6-Year-Old MN German Shepherd

Signalment & History

A 6 year old MN German Shepherd presents for cough, dyspnea and tachypnea. On your physical examination, the respiratory rate was 60 breaths per minute, and no crackles or wheezes are ausculted. The remaining physical examination findings are normal.

Left lateral thorax Right lateral thorax VD thorax


The cardiac silhouette is moderately decreased in size, measuring approximately 2 intercostal spaces (normal cardiac silhouette width in dogs is 2.5-3.5 intercostal spaces), and lacks sternal contact in the left lateral view. The caudal vena cava appears subjectively thin. The right cranial lung lobe bronchus is diffusely and mild to moderately dilated (pink lines). There is diffuse airway wall mineralization (green arrows). The small pulmonary vessels contribute to the overall decrease in lung opacity. There is generalized, small pulmonary vessels that contribute to the overall decrease in lung opacity. Within the soft tissues dorsal to the thorax, there is a well-defined, granular mineral opaque structure.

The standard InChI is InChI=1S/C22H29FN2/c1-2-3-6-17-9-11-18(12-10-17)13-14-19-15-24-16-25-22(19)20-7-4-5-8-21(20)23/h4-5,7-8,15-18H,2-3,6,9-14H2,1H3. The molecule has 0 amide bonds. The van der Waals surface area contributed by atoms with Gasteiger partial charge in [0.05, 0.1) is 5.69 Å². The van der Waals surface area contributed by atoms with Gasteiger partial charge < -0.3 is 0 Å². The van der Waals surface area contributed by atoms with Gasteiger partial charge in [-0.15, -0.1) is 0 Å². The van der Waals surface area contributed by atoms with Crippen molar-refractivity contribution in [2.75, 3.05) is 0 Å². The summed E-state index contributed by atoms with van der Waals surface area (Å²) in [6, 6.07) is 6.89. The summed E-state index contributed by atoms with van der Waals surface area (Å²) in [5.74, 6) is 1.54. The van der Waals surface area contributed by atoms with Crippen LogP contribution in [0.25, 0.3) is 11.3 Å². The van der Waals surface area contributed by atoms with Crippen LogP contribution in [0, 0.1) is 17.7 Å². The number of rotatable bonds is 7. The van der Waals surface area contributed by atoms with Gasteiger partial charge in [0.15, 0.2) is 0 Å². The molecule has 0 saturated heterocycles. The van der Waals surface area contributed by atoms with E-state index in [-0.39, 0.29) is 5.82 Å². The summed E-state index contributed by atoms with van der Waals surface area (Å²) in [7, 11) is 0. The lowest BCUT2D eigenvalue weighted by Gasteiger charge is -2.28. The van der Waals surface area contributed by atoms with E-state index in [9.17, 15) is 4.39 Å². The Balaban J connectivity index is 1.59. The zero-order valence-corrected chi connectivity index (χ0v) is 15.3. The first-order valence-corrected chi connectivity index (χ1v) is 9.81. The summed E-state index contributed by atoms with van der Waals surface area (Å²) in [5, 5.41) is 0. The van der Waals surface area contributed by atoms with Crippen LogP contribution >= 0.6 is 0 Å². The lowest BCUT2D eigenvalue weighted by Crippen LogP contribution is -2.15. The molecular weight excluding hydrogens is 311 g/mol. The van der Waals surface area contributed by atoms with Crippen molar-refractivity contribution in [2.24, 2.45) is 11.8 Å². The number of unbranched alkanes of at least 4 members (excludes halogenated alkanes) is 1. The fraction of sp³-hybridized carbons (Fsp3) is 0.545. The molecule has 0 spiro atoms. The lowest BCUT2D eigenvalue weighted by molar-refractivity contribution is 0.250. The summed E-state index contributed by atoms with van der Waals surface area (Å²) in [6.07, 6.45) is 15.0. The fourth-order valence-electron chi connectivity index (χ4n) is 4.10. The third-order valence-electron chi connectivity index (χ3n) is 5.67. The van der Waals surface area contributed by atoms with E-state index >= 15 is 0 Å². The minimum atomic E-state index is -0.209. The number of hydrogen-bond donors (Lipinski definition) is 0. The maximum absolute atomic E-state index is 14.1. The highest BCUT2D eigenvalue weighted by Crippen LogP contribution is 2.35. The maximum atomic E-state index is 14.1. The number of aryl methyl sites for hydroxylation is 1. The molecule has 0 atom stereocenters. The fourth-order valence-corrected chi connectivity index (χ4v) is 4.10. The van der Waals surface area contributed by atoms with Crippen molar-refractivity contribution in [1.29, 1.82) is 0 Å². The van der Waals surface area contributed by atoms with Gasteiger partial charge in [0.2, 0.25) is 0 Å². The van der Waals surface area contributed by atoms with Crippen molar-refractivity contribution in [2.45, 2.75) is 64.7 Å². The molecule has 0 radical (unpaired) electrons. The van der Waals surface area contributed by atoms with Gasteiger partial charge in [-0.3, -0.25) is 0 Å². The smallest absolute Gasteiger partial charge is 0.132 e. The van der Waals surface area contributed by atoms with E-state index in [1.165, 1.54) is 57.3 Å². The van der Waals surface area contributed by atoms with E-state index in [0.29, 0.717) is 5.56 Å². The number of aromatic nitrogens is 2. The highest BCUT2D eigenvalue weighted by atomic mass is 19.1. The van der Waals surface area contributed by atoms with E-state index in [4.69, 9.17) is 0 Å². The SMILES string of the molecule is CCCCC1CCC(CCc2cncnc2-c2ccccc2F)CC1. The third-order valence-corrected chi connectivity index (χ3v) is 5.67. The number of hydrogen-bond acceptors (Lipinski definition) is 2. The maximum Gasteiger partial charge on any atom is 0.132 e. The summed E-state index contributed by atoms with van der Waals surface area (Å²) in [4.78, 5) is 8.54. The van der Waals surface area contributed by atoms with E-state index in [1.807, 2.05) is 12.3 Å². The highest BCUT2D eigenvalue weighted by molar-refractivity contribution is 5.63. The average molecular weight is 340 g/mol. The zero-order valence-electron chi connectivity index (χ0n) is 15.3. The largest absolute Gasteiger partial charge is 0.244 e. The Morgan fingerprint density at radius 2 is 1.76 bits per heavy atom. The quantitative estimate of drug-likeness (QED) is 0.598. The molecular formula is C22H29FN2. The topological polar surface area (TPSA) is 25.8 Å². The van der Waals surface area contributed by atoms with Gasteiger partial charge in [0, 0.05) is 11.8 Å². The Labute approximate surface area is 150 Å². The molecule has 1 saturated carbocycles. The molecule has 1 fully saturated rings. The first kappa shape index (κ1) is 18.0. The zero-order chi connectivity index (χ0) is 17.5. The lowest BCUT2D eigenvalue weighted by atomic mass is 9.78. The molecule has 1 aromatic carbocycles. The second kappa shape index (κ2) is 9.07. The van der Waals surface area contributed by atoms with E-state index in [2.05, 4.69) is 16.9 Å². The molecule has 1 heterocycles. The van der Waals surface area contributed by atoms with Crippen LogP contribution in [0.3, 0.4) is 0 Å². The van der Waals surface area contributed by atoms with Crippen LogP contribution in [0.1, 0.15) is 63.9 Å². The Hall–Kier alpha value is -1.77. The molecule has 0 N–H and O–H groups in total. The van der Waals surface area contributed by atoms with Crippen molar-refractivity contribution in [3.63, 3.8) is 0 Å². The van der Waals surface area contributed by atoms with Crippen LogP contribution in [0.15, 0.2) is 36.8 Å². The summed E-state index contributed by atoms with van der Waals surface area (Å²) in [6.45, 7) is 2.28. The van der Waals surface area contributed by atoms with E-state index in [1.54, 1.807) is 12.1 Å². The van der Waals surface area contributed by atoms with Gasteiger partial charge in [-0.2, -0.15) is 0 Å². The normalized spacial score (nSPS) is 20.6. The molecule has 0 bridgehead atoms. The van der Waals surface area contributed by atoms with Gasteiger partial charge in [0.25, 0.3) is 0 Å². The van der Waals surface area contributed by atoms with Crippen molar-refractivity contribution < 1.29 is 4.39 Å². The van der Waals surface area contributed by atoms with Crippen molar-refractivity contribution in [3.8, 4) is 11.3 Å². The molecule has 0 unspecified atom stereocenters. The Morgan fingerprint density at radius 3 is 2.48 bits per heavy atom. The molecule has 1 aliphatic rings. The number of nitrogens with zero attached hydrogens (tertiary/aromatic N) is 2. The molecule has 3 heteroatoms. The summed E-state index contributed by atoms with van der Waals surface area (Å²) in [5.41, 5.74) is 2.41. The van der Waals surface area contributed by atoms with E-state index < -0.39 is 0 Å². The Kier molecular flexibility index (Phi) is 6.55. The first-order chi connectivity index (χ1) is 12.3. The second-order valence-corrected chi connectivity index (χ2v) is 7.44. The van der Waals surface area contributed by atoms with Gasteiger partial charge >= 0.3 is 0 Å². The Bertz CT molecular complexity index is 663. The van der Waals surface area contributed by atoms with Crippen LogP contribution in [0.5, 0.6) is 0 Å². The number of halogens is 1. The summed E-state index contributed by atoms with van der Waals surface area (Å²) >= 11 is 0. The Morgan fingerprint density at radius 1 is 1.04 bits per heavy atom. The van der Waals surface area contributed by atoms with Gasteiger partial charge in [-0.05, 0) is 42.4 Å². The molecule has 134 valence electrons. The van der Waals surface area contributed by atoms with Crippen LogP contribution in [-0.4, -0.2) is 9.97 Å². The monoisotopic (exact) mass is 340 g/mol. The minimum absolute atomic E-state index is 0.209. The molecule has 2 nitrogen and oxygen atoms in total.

This patient is diagnosed with bronchial wall mineralization and right cranial lobe bronchiectasis; considerations include chronic airway disease or age-related changed. Small cardiac silhouette, caudal vena cava, and pulmonary vessels (decreased lung opacity) indicate hypovolemia, dehydration, and less likely a variation of normal. The mineralized mass over the dorsum may be a granuloma or due to dystrophic mineralization.



  • Characterized by irreversible dilatation of the bronchi and/or bronchioles resulting from chronic airway inflammation and damages elastic components of bronchi leading to bronchial wall destruction and impaired clearance of respiratory secretions
  • Two different forms
    • Saccular (cystic)
      • Focal saccular dilatations or cyst-like structures
    • Cylindrical (tubular)
      • Tubular bronchial dilatation without tapering toward the periphery
  • The right cranial lung lobe is the most commonly involved lobe.
  • Cylindrical bronchiectasis is more common than saccular bronchiectasis.
  • Allergic airway disease has been associated with bronchiectasis.
  • Prognosis: Fair to good.


Hawkins EC, Basseches J, et al. Demographic, clinical, and radiographic features of bronchiectasis in dogs: 316 cases (1988-2000). J Am Vet Med Assoc 2003; 223(11):1628-1635

Myer W, Burt JK. Bronchiectasis in the Dog: Its Radiographic Appearance. Veterinary Radiology 1973;14(2):3–12

Cannon MS, Johnson LR, et al. Quantitative and qualitative computed tomographic characteristics of bronchiectasis in 12 dogs. Vet Radiol Ultrasound 2013;54(4):351-357.